Elsewhere, the Pali texts assert the Supramundane Right View, which is the understanding of karmic and rebirth implications within the Four Noble Truths, such as in Majjhima Nikaya III.248 and Samyutta Nikaya II.5.
Right view has many facets; its elementary form is suitable for lay followers, while the other form, which requires deeper understanding, is suitable for monastics. Usually, it involves accepting the following doctrines of Buddhism:
- Karma: Every action of body, speech, and mind has karmic results, and influences the kind of future rebirths and realms a being enters into.
- Three marks of existence: everything, whether physical or mental, is impermanent (anicca), a source of suffering (dukkha), and lacks a self (anatta).
- The Four Noble Truths are a means to gaining insights and ending dukkha.
Right view for monastics is also described in the Sammādiṭṭhi Sutta (“Right View Discourse”), in which Sariputta instructs that right view can alternately be attained by the thorough understanding of the unwholesome and the wholesome, the four nutriments, the twelve nidanas or the three taints. “Wrong view” arising from ignorance (avijja), is the precondition for wrong resolve, wrong speech, wrong action, wrong livelihood, wrong effort, wrong mindfulness and wrong concentration. The practitioner should use right effort to abandon the wrong view and to enter into right view. Right mindfulness is used to constantly remain in right view.
The purpose of right view is to clear one’s path from confusion, misunderstanding, and deluded thinking. It is a means to gain right understanding of reality. Right view in some interpretations, state Chryssides and Wilkins, is ultimately non-view, as the enlightened become aware that nothing can be expressed in fixed conceptual terms and rigid, dogmatic clinging to concepts is discarded.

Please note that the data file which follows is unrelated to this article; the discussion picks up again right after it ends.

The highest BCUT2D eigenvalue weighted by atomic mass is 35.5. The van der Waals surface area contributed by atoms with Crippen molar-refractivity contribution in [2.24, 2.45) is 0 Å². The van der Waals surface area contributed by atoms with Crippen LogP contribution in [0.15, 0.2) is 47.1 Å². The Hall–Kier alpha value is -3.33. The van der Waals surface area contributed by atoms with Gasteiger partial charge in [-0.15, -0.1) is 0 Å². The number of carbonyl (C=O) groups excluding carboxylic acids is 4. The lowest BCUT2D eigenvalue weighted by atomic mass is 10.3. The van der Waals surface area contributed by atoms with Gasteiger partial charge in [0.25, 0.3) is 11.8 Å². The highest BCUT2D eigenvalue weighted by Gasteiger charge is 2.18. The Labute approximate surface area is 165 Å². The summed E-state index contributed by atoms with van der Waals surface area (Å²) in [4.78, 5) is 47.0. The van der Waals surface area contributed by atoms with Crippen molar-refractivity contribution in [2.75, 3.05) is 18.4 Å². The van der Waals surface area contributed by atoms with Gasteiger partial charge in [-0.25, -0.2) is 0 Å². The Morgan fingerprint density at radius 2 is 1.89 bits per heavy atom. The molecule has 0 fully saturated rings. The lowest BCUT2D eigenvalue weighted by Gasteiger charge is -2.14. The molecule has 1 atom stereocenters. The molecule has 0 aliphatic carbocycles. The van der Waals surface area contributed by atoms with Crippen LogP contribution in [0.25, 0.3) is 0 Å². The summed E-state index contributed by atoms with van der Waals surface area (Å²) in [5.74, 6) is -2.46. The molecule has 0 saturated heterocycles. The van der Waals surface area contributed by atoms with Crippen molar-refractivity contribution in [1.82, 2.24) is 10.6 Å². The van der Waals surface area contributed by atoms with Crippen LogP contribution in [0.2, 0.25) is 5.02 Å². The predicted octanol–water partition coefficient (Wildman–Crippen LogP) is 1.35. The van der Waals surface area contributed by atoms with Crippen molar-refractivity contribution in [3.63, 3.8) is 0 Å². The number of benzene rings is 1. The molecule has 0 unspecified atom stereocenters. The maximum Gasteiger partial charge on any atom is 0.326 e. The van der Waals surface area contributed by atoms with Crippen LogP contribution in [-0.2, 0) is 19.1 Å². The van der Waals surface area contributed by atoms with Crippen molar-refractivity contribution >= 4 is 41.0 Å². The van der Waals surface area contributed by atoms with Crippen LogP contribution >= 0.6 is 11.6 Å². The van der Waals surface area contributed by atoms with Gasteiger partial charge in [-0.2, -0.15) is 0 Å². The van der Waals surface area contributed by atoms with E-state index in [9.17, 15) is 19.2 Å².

Right resolve (samyak-saṃkalpa / sammā sankappa) can also be known as “right thought”, “right intention”, or “right aspiration”. In this factor, the practitioner resolves to leave home, renounce the worldly life and dedicate himself to a spiritual pursuit. In section III.248, the Majjhima Nikaya states,
And what is right resolve? Being resolved on renunciation, on freedom from ill will, on harmlessness: This is called right resolve.
Like right view, this factor has two levels. At the mundane level, the resolve includes being harmless (ahimsa) and refraining from ill will (avyabadha) to any being, as this accrues karma and leads to rebirth. At the supramundane level, the factor includes a resolve to consider everything and everyone as impermanent, a source of suffering and without a Self.
Moral virtues group: paths 3, 4 and 5
“Moral virtues” (Sanskrit: śīla, Pāli: sīla) group consists of three paths: right speech, right action and right livelihood. The word śīla though translated by English writers as linked to “morals or ethics”, states Bhikkhu Bodhi, is in ancient and medieval Buddhist commentary tradition closer to the concept of discipline and disposition that “leads to harmony at several levels – social, psychological, karmic and contemplative”. Such harmony creates an environment to pursue the meditative steps in the Noble Eightfold Path by reducing social disorder, preventing inner conflict that result from transgressions, favoring future karma-triggered movement through better rebirths, and purifying the mind.
And what is right speech? Abstaining from lying, from divisive speech, from abusive speech, and from idle chatter: This is called right speech.